People from western Asia who moved into central Europe at the end of the 9th century, settled in Hungary, and invaded western Europe
a person sent out to carry a religious message
the practice of living the life of a monk
a man who separates himself from ordinary human society in order to dedicate himself to God; _____ live in monasteries headed by abbots
coastal region in northwestern France; settled by the Norseman (Vikings) in the 900s
a woman who separates herself from ordinary human society in order to dedicate herself to God; ____ live in convents headed by abbesses
a means of determining guilt in Germanic law, based on the idea of divine intervention
Otto I
Saxon king of Germany; crowned emperor of the Romans in 962; led to the Holy Roman Empire that was really made up of many small, independent states in Germany and Italy
region in the eastern Mediterranean conquered by Justinian
city in France; center of the Capetian dynasty of French kings
in thirteenth-century England, the representative government that emerged; it was composed of two knights from every county, two people from every town, and all of the nobles and bishops throughout England
the head of the Eastern Orthodox Church, originally appointed by the Byzantine emperor
mayor of the palace who assumed the Frankish kingship for himself and his family in the 700s
Philip II Augustus
French king from 1180-1223 who expanded fought the English to gain the French territories of Normandy, Maine, Anjou, and Aquitaine
the bishop of Rome and head of the Roman Catholic Church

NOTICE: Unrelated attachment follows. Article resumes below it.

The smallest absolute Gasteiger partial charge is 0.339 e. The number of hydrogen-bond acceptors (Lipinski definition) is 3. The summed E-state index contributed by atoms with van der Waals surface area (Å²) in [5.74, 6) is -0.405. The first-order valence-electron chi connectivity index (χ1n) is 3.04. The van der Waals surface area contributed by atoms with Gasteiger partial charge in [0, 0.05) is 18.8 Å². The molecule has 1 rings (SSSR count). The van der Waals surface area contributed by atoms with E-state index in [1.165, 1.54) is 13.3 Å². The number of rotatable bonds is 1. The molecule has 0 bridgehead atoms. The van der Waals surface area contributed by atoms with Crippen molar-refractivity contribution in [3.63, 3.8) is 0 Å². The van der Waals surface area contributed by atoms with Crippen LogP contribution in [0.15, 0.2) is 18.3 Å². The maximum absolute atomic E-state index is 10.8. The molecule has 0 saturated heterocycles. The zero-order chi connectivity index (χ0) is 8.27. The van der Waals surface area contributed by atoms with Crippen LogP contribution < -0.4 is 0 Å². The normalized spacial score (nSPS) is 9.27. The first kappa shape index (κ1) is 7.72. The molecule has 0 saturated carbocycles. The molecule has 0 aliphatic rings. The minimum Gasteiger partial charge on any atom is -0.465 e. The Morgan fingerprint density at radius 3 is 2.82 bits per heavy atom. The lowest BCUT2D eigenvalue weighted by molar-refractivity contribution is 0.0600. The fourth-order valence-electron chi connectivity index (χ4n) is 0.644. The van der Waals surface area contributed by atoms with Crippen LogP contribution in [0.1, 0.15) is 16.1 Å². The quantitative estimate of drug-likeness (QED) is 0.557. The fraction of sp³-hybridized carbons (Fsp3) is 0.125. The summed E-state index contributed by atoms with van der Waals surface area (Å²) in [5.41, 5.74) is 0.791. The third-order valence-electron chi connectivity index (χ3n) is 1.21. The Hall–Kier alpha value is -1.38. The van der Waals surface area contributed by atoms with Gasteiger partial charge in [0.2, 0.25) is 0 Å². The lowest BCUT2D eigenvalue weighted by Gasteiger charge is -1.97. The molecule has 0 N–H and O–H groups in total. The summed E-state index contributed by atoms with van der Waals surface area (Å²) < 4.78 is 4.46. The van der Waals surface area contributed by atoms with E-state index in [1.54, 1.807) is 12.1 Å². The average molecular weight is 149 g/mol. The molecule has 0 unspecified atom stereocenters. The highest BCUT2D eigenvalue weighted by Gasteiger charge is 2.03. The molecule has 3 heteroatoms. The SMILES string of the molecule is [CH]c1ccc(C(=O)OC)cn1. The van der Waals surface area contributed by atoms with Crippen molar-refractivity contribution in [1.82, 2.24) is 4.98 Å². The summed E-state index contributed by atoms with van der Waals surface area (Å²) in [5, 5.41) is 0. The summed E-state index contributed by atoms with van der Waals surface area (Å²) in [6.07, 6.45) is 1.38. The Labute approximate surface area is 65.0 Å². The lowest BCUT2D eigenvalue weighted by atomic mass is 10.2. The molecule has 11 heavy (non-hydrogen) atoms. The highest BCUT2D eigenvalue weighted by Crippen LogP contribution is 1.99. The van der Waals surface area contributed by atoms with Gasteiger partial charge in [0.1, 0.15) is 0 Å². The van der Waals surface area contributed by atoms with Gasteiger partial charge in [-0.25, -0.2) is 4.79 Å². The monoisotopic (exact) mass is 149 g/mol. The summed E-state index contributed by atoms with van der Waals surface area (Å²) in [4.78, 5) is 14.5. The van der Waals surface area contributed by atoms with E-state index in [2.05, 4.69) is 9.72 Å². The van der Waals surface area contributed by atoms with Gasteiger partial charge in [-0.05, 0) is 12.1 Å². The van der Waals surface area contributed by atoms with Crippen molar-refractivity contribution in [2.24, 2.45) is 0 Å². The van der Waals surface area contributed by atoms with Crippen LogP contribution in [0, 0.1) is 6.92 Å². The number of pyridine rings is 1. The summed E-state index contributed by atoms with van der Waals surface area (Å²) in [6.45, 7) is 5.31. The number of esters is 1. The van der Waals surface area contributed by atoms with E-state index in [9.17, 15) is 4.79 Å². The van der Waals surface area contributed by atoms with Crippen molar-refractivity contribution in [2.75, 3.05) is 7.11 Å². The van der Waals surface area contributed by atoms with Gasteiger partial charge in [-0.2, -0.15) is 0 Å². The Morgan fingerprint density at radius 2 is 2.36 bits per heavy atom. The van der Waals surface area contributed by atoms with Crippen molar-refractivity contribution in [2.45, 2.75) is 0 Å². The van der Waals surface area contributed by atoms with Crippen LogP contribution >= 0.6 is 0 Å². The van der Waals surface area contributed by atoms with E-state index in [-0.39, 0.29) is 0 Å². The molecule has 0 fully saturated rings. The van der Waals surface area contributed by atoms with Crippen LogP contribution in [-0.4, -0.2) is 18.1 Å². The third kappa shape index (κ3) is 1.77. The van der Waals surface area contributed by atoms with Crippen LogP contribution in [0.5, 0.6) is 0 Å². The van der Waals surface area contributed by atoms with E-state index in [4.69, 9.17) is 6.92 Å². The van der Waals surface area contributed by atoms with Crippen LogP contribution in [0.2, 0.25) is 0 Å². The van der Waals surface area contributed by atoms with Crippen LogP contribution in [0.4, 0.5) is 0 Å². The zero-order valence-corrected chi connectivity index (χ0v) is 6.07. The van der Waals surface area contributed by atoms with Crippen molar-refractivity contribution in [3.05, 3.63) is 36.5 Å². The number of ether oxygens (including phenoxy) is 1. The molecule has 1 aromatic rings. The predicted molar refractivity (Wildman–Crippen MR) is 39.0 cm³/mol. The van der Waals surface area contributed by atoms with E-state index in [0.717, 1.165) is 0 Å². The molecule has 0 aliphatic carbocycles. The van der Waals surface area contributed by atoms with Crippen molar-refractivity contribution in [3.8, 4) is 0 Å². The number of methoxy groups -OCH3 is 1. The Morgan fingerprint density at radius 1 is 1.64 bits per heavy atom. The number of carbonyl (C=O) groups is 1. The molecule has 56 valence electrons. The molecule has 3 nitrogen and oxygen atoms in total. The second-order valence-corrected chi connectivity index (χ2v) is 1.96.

Pope Innocent III
initiated the Fourth Crusade from 1202-1204, which resulted in the Crusaders sacking Constantinople, a Christian city
Saint Benedict
monk who wrote a set of rules in the sixth century that guided his community of monks; the Benedictine rule became the model for monasticism in the Catholic Church
Saint Bernard of Clairvaux
monk who enlisted King Louis VII of France and Emperor Conrad III of Germany to join the Second Crusade, which as a total failure
Muslim leader of Egypt who took the Holy City of Jerusalem in 1187; led to the Third Crusade, which failed; _____ permitted Christian pilgrims free access to Jerusalem
the separation between the two great branches of Christianity that occurred when the Roman Pope Leo IX and the Byzantine patriarch Michael Cerularius excommunicated each other in 1054
Originally a single people in central Europe, they divided into three main groups: Polish and Bohemian kingdoms in the west; Moravia in the east; Croats, Serbs, and Bulgarians in the south
region in the eastern Mediterranean conquered by Justinian
Thomas à Becket
archbishop of Canterbury and the highest-ranking English clergyman; murdered by knights of Henry II
under feudalism, a series of martial activities such as jousts designed to keep knights busy during peacetime and help them prepare for war
under feudalism, a man who served a lord in a military capacity
Norseman of Scandinavia (a Germanic people) who invaded many areas of Europe in the 9th century. These warriors were excellent shipbuilders and sailors. They settled in Normandy, France.
"money for a man," the value of a person in money, depending on social status; in Germanic society, a fine paid by a wrongdoer to the family of the person he or she had injured or killed
William of Normandy
Defeated King Harold to become king of England in 1066 the Normans spoke French, but gradually the Anglo-Saxons and French created a new English culture